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The topic of police body cameras is one of countless 21st century debates. Agencies are divided on whether the technology serves to help or hinder, and only a handful of police departments across Arizona use body worn cameras (BWC’s). With 102 sworn officers fully equipped, the Tempe Police Department is one of them.
The Tempe PD isn’t necessarily there to tell every criminal justice agency in the country (or the state, for that matter) to implement BWC’s across the board, but they’ve observed quite a bit of positive change since initial fulfillment in November of 2015. The agency began efforts to secure funding in 2014, and after presenting their technological needs and acquiring thousands in grant money, they began to test partial deployment within their own department.
Finding the perfect BWC is easier said than done, however. A wide range of police-tailored body cams make up a chunk of the wearable technology market, and it can be tricky to identify which make and model best fits a particular department. For the Tempe PD, it was “very little about the camera—it [was] about the data, the storage,” according to Patrol Commander Noah Johnson, the only sworn officer on the agency’s BWC panel. Rather than picking a model that provided especially high-resolution audio and video, the Tempe PD chose one that offered pre-recording, high data storage, and even meta tagging through a synchronized mobile application. The winning body cam? The Axon Body 2, designed and manufactured by the same company that makes officers’ traditional TASER devices.
The Axon Body 2 is perhaps one of the most flexible BWC’s on the market. Should an officer be unable to safely hit “start” on his or her camera until after a critical incident has begun, the camera provides a 30-second, video-only pre-record to help make up for lost time. Officers are unable to pull data from their cameras onto personal devices—a major concern to many civilians—and can only release data from their cameras by docking them at any Tempe PD substation. Compared to many other BWC’s (including those attached to eyeglasses, like the Axon Flex, which the Tempe PD uses for its mounted units and specialty assignments), the Axon Body 2 allows for a 142° field of view. It stores up to 64 GB of data locally, and its battery lasts just over 12 hours on average.
Since the Tempe PD issued work-only iPhones to its officers last year, the Axon Body 2 has become a far more flexible device than ever before imagined. Officers can “tag” videos with dates and descriptors on their iPhones to make the videos easier to find later on. The ability to stream captured video through the iPhone helps to work through officer-civilian conflicts after the fact, making for a far more sensitive force (and a more understanding community) in the long run. On its own, the distribution of department iPhones has made it easier for officers to seamlessly communicate with civilians without having to give up personal phone numbers.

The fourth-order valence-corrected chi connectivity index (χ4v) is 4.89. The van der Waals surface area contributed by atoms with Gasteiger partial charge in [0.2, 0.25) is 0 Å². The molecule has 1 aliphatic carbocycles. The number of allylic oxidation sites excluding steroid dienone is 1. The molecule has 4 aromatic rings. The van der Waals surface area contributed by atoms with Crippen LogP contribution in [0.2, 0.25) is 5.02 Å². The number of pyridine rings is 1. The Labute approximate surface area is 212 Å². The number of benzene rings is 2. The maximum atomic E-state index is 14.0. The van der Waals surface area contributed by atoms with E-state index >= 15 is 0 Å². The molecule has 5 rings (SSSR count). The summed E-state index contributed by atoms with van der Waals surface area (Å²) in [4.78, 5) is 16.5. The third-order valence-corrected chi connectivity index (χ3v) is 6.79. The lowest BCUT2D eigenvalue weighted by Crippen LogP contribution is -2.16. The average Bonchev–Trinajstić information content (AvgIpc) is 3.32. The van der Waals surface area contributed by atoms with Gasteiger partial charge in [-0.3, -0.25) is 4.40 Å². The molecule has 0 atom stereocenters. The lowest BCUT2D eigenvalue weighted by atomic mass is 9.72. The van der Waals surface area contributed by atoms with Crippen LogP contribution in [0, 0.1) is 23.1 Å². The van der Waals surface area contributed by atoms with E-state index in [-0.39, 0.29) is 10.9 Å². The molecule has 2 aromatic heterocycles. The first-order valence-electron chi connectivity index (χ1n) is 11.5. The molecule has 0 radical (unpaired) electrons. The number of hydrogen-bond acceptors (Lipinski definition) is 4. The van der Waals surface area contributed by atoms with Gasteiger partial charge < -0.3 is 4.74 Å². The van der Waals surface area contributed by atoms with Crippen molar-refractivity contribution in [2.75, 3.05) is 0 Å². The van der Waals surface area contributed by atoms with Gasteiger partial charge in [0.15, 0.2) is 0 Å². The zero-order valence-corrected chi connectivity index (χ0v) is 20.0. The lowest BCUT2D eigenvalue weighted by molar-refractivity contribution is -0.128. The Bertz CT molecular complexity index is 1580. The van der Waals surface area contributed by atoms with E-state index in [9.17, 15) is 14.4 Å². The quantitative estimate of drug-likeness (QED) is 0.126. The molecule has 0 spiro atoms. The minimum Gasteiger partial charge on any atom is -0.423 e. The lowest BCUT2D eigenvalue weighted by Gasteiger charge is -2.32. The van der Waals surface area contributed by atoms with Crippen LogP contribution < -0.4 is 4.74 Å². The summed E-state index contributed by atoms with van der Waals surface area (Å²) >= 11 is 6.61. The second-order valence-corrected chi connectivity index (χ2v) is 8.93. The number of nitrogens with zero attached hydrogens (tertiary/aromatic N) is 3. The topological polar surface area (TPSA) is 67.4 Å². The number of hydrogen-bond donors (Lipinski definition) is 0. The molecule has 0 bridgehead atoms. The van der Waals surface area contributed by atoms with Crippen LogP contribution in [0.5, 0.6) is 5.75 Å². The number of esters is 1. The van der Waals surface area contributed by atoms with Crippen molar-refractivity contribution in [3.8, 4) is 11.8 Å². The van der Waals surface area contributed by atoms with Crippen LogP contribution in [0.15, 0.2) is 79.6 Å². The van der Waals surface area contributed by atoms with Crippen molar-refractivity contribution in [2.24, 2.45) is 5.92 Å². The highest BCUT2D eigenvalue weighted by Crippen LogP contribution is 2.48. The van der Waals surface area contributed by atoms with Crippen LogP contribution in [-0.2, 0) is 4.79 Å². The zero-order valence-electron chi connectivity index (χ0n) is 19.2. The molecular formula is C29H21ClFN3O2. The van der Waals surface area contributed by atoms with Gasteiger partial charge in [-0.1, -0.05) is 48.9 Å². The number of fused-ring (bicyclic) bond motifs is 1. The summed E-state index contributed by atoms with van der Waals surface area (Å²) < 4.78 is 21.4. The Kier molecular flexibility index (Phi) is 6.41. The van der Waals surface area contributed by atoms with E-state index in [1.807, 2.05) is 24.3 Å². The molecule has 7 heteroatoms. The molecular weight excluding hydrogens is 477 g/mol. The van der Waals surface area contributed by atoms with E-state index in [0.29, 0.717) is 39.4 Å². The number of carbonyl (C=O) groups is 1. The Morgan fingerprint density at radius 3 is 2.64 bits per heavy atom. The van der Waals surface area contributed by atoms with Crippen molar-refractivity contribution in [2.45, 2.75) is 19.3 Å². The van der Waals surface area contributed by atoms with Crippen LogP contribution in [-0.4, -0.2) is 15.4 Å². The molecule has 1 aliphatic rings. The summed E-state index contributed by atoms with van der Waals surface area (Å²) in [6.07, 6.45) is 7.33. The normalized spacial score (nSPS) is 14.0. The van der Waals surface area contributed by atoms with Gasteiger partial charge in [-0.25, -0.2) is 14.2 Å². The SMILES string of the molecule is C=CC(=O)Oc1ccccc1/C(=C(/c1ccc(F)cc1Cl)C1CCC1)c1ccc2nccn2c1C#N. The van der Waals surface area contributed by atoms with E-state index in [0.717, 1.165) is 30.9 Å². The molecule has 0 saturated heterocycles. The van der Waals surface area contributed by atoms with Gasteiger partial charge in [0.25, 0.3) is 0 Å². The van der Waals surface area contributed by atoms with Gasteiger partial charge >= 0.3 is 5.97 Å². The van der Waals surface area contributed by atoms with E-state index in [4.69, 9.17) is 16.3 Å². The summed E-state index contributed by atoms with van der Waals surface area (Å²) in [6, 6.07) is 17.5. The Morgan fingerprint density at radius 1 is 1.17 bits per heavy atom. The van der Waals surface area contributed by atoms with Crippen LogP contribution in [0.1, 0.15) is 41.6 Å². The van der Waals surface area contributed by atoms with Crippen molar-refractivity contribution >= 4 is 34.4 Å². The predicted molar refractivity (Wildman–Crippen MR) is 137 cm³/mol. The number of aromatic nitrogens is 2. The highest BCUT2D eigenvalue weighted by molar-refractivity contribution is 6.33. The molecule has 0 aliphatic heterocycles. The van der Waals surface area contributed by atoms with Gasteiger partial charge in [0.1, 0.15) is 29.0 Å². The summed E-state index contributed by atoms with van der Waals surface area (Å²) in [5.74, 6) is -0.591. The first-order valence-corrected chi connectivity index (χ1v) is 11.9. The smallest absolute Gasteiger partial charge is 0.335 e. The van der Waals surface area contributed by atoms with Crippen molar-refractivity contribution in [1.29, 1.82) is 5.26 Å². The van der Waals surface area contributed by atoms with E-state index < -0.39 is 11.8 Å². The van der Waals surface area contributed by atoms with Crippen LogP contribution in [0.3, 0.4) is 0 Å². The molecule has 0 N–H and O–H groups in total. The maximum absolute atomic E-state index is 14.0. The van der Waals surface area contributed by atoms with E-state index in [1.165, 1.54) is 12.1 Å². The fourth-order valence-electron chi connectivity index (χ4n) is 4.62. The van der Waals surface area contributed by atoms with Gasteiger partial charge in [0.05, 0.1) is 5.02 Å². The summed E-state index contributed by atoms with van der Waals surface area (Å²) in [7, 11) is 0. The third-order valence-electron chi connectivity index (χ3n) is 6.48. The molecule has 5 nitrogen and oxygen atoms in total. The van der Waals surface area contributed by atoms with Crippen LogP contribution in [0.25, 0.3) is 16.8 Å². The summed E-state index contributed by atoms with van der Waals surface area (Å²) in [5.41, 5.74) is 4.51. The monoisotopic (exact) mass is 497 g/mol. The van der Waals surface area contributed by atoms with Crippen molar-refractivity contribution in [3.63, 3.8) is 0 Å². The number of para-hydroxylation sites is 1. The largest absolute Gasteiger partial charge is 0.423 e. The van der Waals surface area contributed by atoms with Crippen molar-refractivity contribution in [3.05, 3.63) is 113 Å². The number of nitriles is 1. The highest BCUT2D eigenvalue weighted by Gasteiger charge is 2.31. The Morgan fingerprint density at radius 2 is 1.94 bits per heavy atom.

According to Commander Johnson and the Tempe Police Department’s technical services administrator Angelique Watson, the implementation of BWC’s throughout the agency has helped to enhance transparency, deescalate potentially dangerous situations, effectively train recruits, and collect more comprehensive evidence. With over 65,000 photo, audio, and video files collected since fulfillment, the Tempe PD has gathered plenty of footage with which to train new recruits and sharpen existing officers’ skills. The fact that the BWC is displayed openly on an officer’s chest or shoulder helps to prove the officer’s loyalty and transparency with his or her community. Interestingly, the mere presence of a body cam can deescalate a situation by making use of the “civilizing effect,” in which a civilian feels a psychological and moral obligation to be more truthful with an officer because he or she is being “watched.” Lastly, the implementation of BWC’s helps to eliminate hearsay by providing real evidence from an event, rather than forcing members of a court to base their judgments off of personal retellings.
So far, no major cases in Tempe have been won or lost due to footage from a body cam; but days’ worth of evidence has been pulled for court use. The same rules apply for camera footage as for requesting a police report, so for a small fee, civilians can ask for a copy of a photo, audio clip, or video in which they—or their family members—have made a guest appearance. This ease of use helps to further increase transparency between the agency, the local courts, and the community. “At the end of the day, this technology is not meant to scare people—it’s meant to help,” says Angelique Watson. “We’ve seen it done more good than bad, at this point.”
In May of 2016, the Tempe Police Department will begin full deployment of the Axon Body 2. The agency will operate 350 cameras by the end of August.